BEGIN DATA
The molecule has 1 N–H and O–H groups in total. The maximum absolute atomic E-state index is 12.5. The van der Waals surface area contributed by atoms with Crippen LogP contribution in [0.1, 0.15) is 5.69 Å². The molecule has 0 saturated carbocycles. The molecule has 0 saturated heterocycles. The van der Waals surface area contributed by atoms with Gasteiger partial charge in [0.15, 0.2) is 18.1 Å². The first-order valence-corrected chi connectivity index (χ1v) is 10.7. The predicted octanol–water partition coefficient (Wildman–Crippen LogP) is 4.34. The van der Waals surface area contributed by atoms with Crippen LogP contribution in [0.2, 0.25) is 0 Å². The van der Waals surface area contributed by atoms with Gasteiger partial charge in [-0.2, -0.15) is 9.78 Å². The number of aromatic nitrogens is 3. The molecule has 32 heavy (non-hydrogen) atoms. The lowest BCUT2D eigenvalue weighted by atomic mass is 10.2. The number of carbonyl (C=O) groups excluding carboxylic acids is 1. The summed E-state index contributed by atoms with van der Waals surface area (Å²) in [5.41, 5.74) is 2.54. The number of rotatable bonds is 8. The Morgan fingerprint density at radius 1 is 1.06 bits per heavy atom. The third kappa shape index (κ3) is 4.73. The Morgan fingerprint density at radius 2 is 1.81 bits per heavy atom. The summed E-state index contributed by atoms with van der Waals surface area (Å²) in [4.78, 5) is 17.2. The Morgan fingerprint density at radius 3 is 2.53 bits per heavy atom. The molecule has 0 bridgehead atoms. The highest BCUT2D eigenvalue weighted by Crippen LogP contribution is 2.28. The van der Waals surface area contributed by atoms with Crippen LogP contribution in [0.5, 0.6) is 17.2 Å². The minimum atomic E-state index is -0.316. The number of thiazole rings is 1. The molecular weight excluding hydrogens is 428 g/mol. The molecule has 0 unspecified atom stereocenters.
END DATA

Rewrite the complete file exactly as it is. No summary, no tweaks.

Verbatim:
The molecule has 1 N–H and O–H groups in total. The maximum absolute atomic E-state index is 12.5. The van der Waals surface area contributed by atoms with Crippen LogP contribution in [0.1, 0.15) is 5.69 Å². The molecule has 0 saturated carbocycles. The molecule has 0 saturated heterocycles. The van der Waals surface area contributed by atoms with Gasteiger partial charge in [0.15, 0.2) is 18.1 Å². The first-order valence-corrected chi connectivity index (χ1v) is 10.7. The predicted octanol–water partition coefficient (Wildman–Crippen LogP) is 4.34. The van der Waals surface area contributed by atoms with Crippen LogP contribution in [0.2, 0.25) is 0 Å². The van der Waals surface area contributed by atoms with Gasteiger partial charge in [-0.2, -0.15) is 9.78 Å². The number of aromatic nitrogens is 3. The molecule has 32 heavy (non-hydrogen) atoms. The lowest BCUT2D eigenvalue weighted by atomic mass is 10.2. The number of carbonyl (C=O) groups excluding carboxylic acids is 1. The summed E-state index contributed by atoms with van der Waals surface area (Å²) in [5.41, 5.74) is 2.54. The number of rotatable bonds is 8. The Morgan fingerprint density at radius 1 is 1.06 bits per heavy atom. The third kappa shape index (κ3) is 4.73. The Morgan fingerprint density at radius 2 is 1.81 bits per heavy atom. The summed E-state index contributed by atoms with van der Waals surface area (Å²) in [4.78, 5) is 17.2. The Morgan fingerprint density at radius 3 is 2.53 bits per heavy atom. The molecule has 0 bridgehead atoms. The highest BCUT2D eigenvalue weighted by Crippen LogP contribution is 2.28. The van der Waals surface area contributed by atoms with Crippen LogP contribution in [0.5, 0.6) is 17.2 Å². The minimum atomic E-state index is -0.316. The number of thiazole rings is 1. The molecular weight excluding hydrogens is 428 g/mol. The molecule has 0 unspecified atom stereocenters.